UTM 708483E 5276059N – East side of Columbia River (along U.S. 2/U.S. 97) The rocks here are atypical of the homogeneous qtz-fsp-bt gneiss that constitutes most of the Swakane terrane. This outcrop contains pelitic schist intruded by thin (~15 cm) leucogranite and pegmatite sheets. Metamorphosed pelitic schist from this outcrop contains the peak assemblage: qtz+pl+bt+rt+ms+grt+ky (Fig. 5). Peak metamorphic conditions for garnet rims and matrix bt, ky, and pl from this outcrop are 725°C, 11.5 kbar (Ave PT). Phase diagram modeling of zoned garnet core composition suggests that initial garnet growth occurred at ~560°C, 5 kbar (Fig. 5). These data indicate significant P increases during metamorphism of the Swakane. This outcrop contains both deformed and undeformed (crosscutting) leucogranites and pegmatite sheets that contain qtz+pl+ms±grt±czo. Garnets are euhedral, small (0.2 mm), and inclusion-free. A deformed (folded and weakly foliated) leucogranite (08NC59c) from here produced complexly zoned zircon that yield a U-Pb crystallization age of c.a. 68 Ma. Leucogranite zircons contain inherited cores that range in age from 125-1445 Ma. Leucogranite and pegmatite compositions (ms and garnet bearing) and the presence of inherited (c.a. 1445 Ma) zircon cores suggest that these melts were derived locally from the Swakane Gneiss.


Stop 6-3: 08NC63 (Optional) Compositional variation of the Swakane Gneiss.
UTM: 708124E 5274479N – East side of Columbia River (along U.S. 2/U.S. 97) These outcrops provide an opportunity for us to examine lithologic variation in the Swakane Gneiss and to consider its protolith. Although most would accept a sedimentary protolith for the calc silicate and metapelite, the source rock for the dominant qtz-pl-bt gneiss is disputed. Waters (1932) originally concluded that the Swakane was derived from arkosic sediments, while Mattinson (1972) and Sawko (1994) favored a felsic volcanic protolith because of the thickness and homogeneity of the unit. We will discuss the protolith of the Swakane in the context of its composition, zircon morphology and ages, and Proterozoic Sm-Nd model ages of 1.18 and 1.27 Ga (Rasbury and Walker, 1992). Several distinct lithologies are present here, including ms-bt-grt-ky schist (metapelite), qtz-pl-bt gneiss (metagraywacke), and ep-qtz-pl-bt gneiss (calc-silicate). Contacts between different rock types are sharp and parallel to compositional layering and metamorphic foliation, which trend 290°/25 NE.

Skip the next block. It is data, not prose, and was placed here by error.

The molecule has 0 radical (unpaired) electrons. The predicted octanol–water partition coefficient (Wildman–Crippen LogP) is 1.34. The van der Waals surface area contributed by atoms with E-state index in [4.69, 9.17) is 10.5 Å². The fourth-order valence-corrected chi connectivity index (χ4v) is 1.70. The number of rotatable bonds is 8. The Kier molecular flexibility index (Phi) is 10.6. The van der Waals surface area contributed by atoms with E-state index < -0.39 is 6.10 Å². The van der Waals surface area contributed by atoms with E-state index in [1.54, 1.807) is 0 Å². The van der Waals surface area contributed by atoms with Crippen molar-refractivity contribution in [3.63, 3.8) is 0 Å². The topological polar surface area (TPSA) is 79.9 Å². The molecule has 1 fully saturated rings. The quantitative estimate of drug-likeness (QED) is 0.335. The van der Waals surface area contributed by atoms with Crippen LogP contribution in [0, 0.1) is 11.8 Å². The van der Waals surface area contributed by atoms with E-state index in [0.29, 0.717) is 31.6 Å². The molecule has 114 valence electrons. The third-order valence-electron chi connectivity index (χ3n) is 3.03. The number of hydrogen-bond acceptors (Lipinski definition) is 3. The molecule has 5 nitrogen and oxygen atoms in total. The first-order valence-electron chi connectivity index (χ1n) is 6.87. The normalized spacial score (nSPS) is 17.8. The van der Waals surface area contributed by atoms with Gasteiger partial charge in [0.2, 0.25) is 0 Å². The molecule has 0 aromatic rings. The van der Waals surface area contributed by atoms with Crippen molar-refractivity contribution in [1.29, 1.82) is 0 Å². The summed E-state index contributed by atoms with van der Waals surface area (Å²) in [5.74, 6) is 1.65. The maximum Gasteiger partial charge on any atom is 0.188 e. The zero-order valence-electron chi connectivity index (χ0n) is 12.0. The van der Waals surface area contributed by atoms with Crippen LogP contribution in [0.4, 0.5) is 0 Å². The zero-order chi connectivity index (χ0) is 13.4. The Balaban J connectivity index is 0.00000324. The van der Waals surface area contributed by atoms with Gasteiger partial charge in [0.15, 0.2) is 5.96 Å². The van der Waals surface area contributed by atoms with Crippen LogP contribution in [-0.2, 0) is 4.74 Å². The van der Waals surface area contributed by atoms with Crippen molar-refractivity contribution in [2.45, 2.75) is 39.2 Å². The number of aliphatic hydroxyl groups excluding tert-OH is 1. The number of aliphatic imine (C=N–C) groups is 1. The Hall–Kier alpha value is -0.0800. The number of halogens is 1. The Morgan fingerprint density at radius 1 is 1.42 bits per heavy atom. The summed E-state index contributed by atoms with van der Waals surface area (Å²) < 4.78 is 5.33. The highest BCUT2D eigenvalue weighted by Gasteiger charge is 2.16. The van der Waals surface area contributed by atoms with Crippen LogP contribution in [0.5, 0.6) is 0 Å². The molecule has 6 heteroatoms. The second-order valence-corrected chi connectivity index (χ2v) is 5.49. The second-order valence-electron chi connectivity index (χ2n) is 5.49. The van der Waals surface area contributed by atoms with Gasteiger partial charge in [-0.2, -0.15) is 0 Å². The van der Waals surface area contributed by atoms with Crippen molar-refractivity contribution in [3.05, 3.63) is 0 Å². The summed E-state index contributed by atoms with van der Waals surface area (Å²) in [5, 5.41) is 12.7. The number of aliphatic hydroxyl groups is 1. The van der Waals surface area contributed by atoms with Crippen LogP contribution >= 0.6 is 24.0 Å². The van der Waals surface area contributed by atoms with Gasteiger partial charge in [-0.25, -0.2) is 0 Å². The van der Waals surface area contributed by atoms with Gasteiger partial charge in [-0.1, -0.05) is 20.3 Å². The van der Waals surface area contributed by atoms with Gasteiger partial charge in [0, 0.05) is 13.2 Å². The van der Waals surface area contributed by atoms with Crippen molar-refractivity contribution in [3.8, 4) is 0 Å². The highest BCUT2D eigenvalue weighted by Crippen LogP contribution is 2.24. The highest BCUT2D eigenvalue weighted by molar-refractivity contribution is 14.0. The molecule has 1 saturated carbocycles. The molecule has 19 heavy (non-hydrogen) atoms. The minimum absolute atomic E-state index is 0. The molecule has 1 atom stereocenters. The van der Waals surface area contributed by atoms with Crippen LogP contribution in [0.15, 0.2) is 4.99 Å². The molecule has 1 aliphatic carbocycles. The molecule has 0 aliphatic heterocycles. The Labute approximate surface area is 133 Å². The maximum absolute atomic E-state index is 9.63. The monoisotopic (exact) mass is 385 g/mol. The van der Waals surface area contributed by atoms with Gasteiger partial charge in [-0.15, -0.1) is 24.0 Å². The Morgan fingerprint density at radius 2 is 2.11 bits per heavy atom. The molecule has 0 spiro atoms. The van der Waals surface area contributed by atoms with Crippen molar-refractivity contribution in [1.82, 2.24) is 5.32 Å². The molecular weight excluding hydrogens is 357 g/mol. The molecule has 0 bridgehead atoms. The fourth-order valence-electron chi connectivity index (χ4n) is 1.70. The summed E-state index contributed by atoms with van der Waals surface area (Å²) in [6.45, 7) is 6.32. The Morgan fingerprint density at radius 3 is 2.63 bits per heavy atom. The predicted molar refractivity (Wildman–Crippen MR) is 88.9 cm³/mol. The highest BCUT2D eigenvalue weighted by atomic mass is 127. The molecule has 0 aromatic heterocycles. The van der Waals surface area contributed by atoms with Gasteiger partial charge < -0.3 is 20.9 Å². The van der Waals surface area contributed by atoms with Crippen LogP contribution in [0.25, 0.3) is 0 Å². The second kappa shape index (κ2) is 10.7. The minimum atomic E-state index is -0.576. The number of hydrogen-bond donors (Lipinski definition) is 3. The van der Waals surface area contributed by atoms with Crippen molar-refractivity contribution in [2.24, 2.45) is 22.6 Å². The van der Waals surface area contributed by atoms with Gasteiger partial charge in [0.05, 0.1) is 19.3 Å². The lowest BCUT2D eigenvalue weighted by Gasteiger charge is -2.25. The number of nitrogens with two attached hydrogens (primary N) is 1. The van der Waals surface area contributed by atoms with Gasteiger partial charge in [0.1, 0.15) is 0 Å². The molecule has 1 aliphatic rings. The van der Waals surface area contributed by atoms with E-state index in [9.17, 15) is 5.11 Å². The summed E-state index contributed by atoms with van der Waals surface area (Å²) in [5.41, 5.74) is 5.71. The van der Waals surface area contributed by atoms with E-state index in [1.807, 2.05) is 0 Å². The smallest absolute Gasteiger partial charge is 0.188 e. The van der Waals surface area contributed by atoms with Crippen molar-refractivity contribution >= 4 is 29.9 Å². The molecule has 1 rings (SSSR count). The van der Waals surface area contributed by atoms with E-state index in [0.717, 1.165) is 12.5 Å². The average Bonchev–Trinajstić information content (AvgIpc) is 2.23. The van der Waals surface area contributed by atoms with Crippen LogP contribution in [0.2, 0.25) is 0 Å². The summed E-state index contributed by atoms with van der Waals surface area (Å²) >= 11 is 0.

Stop 6-4: 07NC11Metamorphism of the Chelan block Swakane Gneiss.